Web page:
On Sunday, Vermont Sen. Bernie Sanders sat down with CNN’s Jake Tapper, where the self-described Democratic socialist said that he has a problem with the millions flowing into the Clinton Foundation from foreign governments, and that it could represent a conflict of interest.
JAKE TAPPER: You have not been critical of the Clinton Foundation, but there are those who say that there’s something inherently wrong with an Americans charity, especially one with ties to a secretary of state, taking money from the Saudis and other foreign governments that don’t represent our values. Is that a fair criticism?
BERNIE SANDERS: Yes, it is. If you asked me about the Clinton Foundation, do I have a problem when a sitting secretary of state, and a foundation run by her husband, collects many millions of dollars from foreign governments—governments which are dictatorships. You don’t have a lot of civil liberties or democratic rights in Saudi Arabia. You don’t have a lot of respect there for divergent…for opposition points of view for gay rights, for women’s rights. Yeah, do I have a problem with that? Yeah, I do.
TAPPER: Do you think it creates an appearance of conflict of interest?
SANDERS: I do.
Sen. Sanders has given Hillary Clinton quite the primary fight that has fractured the Democratic Party. Even with Clinton expected to officially clinch the umber of delegates needed to win the nomination tomorrow, Sanders’ army vows to fight on until the convention in Philadelphia.
So far, the media has been focusing on Clinton’s totally avoidable self-inflicted wound regarding her private email system, which she used to conduct official business while serving as secretary of state. It’s a fiasco that’s plagued her for over a year. To make matters worse, we now know—based on the latest inspector general report—that she did not seek approval from State about her email system, and if she did, it would not have been approved. Clinton had said this setup was “absolutely permitted.” That’s not true, and Tapper ripped that claim apart in a fact check segment for the news network.
Is Sanders trying to bring up the Foundation prior to the convention? Reporters are surely going to look into it since he’s been mostly quiet about ethical issues revolving the Clinton Foundation—and there are quite a bit of them. For starters, let’s look into how the Clinton State Department signed off on a business agreement that pushed Russia closer to controlling most of the world’s uranium supply. The Russian Rosatom State Atomic Energy Corporation wanted to buy the Canadian-based Uranium One mining company, which had sites in the United States. The dates of the negotiations for the sale were between 2009-2013. The Committee on Foreign Investment, of which Clinton’s State Department is a part of, had to sign off on the deal since they “are charged with reviewing any deal that could result in foreign control of an American business or asset deemed important to national security.” During that period, the chairman for Uranium One would give the Clintons Foundation $2.35 million in donations through his respective family charity. Bill Clinton would receive $500,000 to give a speech at a bank that was selling Uranium One stock options. The committee eventually signed off on the deal.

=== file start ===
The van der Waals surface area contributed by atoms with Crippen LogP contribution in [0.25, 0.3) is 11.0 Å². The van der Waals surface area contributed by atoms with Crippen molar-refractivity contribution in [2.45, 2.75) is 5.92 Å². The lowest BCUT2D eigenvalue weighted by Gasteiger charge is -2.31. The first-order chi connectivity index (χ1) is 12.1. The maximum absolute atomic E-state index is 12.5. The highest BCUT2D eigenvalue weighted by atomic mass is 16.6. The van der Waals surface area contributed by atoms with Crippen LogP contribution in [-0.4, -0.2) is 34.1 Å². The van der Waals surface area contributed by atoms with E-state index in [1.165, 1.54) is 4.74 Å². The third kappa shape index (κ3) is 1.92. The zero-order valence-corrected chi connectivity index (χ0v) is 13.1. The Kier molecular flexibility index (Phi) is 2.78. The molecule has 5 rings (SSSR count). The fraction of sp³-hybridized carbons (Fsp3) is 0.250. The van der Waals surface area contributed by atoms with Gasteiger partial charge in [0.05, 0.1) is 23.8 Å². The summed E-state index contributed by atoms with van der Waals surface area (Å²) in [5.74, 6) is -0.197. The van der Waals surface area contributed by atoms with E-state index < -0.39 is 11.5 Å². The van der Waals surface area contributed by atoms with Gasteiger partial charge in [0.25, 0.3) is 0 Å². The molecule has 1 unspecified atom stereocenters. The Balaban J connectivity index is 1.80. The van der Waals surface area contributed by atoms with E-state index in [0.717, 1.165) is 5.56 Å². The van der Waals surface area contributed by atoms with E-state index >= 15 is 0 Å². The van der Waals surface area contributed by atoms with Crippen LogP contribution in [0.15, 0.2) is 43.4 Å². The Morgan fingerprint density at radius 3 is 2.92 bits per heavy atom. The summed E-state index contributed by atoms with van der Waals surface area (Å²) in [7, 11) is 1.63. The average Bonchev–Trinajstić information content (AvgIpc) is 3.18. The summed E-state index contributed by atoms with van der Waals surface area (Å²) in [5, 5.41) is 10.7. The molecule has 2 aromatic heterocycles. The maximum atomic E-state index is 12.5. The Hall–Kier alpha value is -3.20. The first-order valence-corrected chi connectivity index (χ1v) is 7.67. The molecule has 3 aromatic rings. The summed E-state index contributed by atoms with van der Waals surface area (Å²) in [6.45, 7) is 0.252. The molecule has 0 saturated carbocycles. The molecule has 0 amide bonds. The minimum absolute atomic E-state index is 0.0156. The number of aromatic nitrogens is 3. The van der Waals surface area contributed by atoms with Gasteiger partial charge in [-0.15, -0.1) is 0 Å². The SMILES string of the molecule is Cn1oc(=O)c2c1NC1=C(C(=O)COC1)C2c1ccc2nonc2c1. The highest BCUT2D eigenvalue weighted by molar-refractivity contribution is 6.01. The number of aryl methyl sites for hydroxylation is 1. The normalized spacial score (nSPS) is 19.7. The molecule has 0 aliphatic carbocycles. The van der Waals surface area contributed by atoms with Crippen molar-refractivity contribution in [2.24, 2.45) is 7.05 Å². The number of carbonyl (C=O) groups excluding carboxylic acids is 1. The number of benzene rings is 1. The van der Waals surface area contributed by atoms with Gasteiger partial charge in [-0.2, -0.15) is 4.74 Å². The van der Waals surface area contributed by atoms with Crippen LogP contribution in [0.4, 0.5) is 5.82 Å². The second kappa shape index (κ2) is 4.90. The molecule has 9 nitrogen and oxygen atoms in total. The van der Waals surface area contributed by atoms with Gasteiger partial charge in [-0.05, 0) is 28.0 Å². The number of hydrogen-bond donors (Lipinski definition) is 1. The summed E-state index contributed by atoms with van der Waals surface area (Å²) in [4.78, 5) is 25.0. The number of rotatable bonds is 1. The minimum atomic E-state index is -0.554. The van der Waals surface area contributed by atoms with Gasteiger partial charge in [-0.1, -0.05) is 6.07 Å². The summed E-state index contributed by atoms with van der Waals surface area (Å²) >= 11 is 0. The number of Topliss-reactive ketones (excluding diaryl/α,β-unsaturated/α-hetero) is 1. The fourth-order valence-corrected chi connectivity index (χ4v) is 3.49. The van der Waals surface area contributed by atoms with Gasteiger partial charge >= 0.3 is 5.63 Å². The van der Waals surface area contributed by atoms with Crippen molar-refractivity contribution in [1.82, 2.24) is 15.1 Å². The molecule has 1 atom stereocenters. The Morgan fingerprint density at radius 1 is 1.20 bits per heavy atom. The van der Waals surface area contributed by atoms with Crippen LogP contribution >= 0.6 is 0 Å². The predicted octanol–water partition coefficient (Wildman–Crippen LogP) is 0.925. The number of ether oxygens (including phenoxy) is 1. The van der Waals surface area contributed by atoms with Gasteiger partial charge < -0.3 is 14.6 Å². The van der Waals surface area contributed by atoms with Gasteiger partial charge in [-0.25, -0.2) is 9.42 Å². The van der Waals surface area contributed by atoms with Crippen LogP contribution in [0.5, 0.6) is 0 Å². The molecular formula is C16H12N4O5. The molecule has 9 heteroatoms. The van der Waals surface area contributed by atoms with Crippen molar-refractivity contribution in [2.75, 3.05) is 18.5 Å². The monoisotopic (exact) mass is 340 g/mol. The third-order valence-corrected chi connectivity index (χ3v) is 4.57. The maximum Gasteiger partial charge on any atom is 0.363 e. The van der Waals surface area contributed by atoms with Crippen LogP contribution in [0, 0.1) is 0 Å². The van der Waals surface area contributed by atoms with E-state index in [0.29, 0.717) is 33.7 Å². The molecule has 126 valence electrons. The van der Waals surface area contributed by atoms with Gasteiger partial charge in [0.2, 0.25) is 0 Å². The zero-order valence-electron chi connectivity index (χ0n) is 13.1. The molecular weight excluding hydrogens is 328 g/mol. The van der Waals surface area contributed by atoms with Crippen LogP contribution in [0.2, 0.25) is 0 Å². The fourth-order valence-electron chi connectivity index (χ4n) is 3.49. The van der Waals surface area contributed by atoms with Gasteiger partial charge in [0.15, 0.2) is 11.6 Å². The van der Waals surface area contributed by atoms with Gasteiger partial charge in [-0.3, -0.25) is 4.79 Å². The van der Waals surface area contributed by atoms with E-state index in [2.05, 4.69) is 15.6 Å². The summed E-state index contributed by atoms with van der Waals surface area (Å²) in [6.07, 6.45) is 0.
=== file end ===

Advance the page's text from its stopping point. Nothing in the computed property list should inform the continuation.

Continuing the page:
Additionally, the Clinton State Department approved millions of dollars in arms deals to governments who gave to the family charity. Her opposition to the Colombia Free Trade Agreement seemed to have done a 180-degree turn when Frank Giustra signed off on some checks to the Foundation. Giustra is a Canadian-financer who founded the oil company Pacific Rubiales, which was operating in Colombia. The company was at the center of the controversy concerning the abuse of labor union rights, where union organizers were being intimidated. This formed one the main reasons why Democrats opposed the free trade agreement, until Rubiales and Giustra himself pledged millions to the Foundation. The Colombian Free Trade Agreement was eventually approved, and Giustra (who certainly benefitted from the agreement) now sits on the Foundation’s board of directors.
Concerning just former Bill Clinton, he raked in millions from entities that had matters before Clinton’s State Department. In the United Arab Emirates, the former president sought approval by State to deliver two speeches in 2011 and 2012 for $500,000 a piece in the capital of Abu Dhabi, one on the environment and the other on the importance of tourism. They were approved, but not before the UAE was trying to establish a pre-screening facility in order to streamline travel to the United States. In December 2012, one week after Bill delivered his tourism speech, a screening facility was agreed upon for Etihad Airlines.
There are other issues with the Clinton Foundation. The fact that they aren’t transparent, that they haven’t disclosed all of their foreign donors, that they have given money to for-profit companies part-owned by friends of the family, and that some have called it a slush fund. Whenever you give money to the Clinton Foundation the pattern usually goes that some socioeconomic (or political) reward is reaped. It’s a bank to deposit favors it would seem. A financial analyst noted that the Foundation’s books are fraught with inconsistencies to the point where it could “rise to the level of fraud.” Last fall, the State Department slapped the Foundation with a subpoena for all documents related to deals that went through the charity that might have required State Department approval.
The emails, the foundation—yeah, no wonder why “crooked Hillary” is a fitting moniker.